In the summer of 1968 television news changed forever. Dead last in the ratings, ABC hired two towering public intellectuals to debate each other during the Democratic and Republican national conventions. William F. Buckley Jr. was a leading light of the new conservative movement. A Democrat and cousin to Jackie Onassis, Gore Vidal was a leftist novelist and polemicist.
Armed with deep-seated distrust and enmity, Vidal and Buckley believed each other’s political ideologies were dangerous for America. Like rounds in a heavyweight battle, they pummeled out policy and personal insult – their explosive exchanges devolving into vitriolic name-calling.
Live and unscripted, they kept viewers riveted. Ratings for ABC News skyrocketed, and a new era in public discourse was born.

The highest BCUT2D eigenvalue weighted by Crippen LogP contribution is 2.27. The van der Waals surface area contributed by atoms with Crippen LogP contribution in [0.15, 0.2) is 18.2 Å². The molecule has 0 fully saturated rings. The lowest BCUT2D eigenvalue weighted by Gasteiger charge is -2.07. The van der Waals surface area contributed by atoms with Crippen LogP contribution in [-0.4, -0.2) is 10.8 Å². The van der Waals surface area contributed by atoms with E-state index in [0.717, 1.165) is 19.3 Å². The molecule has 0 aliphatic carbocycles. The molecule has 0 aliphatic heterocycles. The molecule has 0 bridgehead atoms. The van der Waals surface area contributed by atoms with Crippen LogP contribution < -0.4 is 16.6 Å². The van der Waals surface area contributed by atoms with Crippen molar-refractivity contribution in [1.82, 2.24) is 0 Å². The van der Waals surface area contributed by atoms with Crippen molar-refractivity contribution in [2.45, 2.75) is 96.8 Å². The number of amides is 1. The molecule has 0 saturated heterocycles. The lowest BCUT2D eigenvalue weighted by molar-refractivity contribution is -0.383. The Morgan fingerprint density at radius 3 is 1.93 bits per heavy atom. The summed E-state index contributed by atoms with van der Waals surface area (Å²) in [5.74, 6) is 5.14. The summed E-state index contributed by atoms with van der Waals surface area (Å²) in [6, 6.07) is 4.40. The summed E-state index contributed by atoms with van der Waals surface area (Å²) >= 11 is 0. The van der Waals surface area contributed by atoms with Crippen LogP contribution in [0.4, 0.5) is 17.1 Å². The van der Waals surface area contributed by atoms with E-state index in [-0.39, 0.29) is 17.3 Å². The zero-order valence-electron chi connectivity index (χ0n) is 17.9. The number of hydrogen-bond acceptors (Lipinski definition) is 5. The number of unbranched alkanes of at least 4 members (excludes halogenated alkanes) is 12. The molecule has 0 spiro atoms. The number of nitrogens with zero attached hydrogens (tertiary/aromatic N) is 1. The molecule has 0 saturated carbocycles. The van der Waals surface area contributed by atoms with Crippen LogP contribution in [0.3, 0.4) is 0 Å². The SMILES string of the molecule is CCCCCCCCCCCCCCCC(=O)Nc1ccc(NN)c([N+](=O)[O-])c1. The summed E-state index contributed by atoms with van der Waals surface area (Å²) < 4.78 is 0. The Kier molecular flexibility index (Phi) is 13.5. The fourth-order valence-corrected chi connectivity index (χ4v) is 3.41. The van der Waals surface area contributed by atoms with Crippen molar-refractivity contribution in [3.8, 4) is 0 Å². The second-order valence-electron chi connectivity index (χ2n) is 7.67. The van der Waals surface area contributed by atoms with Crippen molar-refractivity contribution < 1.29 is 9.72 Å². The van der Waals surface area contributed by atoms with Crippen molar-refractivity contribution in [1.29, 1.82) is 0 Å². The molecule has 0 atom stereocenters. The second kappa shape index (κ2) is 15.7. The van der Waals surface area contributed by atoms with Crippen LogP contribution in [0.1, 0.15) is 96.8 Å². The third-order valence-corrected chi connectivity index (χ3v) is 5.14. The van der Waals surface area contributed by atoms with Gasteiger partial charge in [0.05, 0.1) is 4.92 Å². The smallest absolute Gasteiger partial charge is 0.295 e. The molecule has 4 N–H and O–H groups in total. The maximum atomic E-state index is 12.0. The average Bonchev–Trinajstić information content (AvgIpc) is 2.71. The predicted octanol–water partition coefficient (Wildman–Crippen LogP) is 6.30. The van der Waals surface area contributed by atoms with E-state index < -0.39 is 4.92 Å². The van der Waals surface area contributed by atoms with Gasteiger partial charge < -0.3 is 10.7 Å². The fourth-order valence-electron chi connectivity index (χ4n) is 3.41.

“Adapting for the screen, whether it be a novel, a stage play, a biography, a historical event or a newspaper article, presents its own particular problems, perhaps more technical, but in no way less intricate than writing an original screenplay. I’ve spent decades ruminating on these issues, without necessarily having reached any firm conclusions, though I do by now, I suppose, have a few tentative suggestions. I’m delighted at the opportunity to visit Bridport to be able to kick some of these suggestions around.”